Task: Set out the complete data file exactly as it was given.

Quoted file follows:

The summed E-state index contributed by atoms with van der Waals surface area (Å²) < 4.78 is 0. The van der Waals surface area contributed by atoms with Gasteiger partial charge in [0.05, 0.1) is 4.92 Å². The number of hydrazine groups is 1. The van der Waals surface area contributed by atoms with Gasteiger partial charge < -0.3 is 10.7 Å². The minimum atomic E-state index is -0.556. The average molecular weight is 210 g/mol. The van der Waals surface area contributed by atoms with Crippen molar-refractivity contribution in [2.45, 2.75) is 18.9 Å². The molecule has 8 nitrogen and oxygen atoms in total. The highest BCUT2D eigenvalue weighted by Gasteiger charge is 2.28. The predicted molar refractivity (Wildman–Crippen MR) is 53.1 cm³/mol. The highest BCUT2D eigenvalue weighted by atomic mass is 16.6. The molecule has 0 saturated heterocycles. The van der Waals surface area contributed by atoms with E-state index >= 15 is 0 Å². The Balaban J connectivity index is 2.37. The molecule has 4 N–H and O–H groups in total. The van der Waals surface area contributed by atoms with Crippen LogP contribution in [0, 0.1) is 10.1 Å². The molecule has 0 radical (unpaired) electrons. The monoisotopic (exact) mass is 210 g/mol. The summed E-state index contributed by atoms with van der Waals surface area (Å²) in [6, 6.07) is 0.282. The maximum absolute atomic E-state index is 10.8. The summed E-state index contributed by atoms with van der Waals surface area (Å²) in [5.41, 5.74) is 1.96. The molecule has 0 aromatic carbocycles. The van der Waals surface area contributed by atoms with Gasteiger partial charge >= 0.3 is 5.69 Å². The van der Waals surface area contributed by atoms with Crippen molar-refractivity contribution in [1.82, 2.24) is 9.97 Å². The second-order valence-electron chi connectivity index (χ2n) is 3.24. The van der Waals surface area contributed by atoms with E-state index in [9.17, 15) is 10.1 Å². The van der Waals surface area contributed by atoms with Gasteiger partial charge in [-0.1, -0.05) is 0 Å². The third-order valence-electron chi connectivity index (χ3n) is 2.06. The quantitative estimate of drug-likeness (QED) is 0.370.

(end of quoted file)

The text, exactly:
The summed E-state index contributed by atoms with van der Waals surface area (Å²) < 4.78 is 0. The van der Waals surface area contributed by atoms with Gasteiger partial charge in [0.05, 0.1) is 4.92 Å². The number of hydrazine groups is 1. The van der Waals surface area contributed by atoms with Gasteiger partial charge < -0.3 is 10.7 Å². The minimum atomic E-state index is -0.556. The average molecular weight is 210 g/mol. The van der Waals surface area contributed by atoms with Crippen molar-refractivity contribution in [2.45, 2.75) is 18.9 Å². The molecule has 8 nitrogen and oxygen atoms in total. The highest BCUT2D eigenvalue weighted by Gasteiger charge is 2.28. The predicted molar refractivity (Wildman–Crippen MR) is 53.1 cm³/mol. The highest BCUT2D eigenvalue weighted by atomic mass is 16.6. The molecule has 0 saturated heterocycles. The van der Waals surface area contributed by atoms with E-state index >= 15 is 0 Å². The Balaban J connectivity index is 2.37. The molecule has 4 N–H and O–H groups in total. The van der Waals surface area contributed by atoms with Crippen LogP contribution in [0, 0.1) is 10.1 Å². The molecule has 0 radical (unpaired) electrons. The monoisotopic (exact) mass is 210 g/mol. The summed E-state index contributed by atoms with van der Waals surface area (Å²) in [6, 6.07) is 0.282. The maximum absolute atomic E-state index is 10.8. The summed E-state index contributed by atoms with van der Waals surface area (Å²) in [5.41, 5.74) is 1.96. The molecule has 0 aromatic carbocycles. The van der Waals surface area contributed by atoms with Gasteiger partial charge >= 0.3 is 5.69 Å². The van der Waals surface area contributed by atoms with Crippen molar-refractivity contribution in [1.82, 2.24) is 9.97 Å². The second-order valence-electron chi connectivity index (χ2n) is 3.24. The van der Waals surface area contributed by atoms with E-state index in [9.17, 15) is 10.1 Å². The van der Waals surface area contributed by atoms with Gasteiger partial charge in [-0.1, -0.05) is 0 Å². The third-order valence-electron chi connectivity index (χ3n) is 2.06. The quantitative estimate of drug-likeness (QED) is 0.370.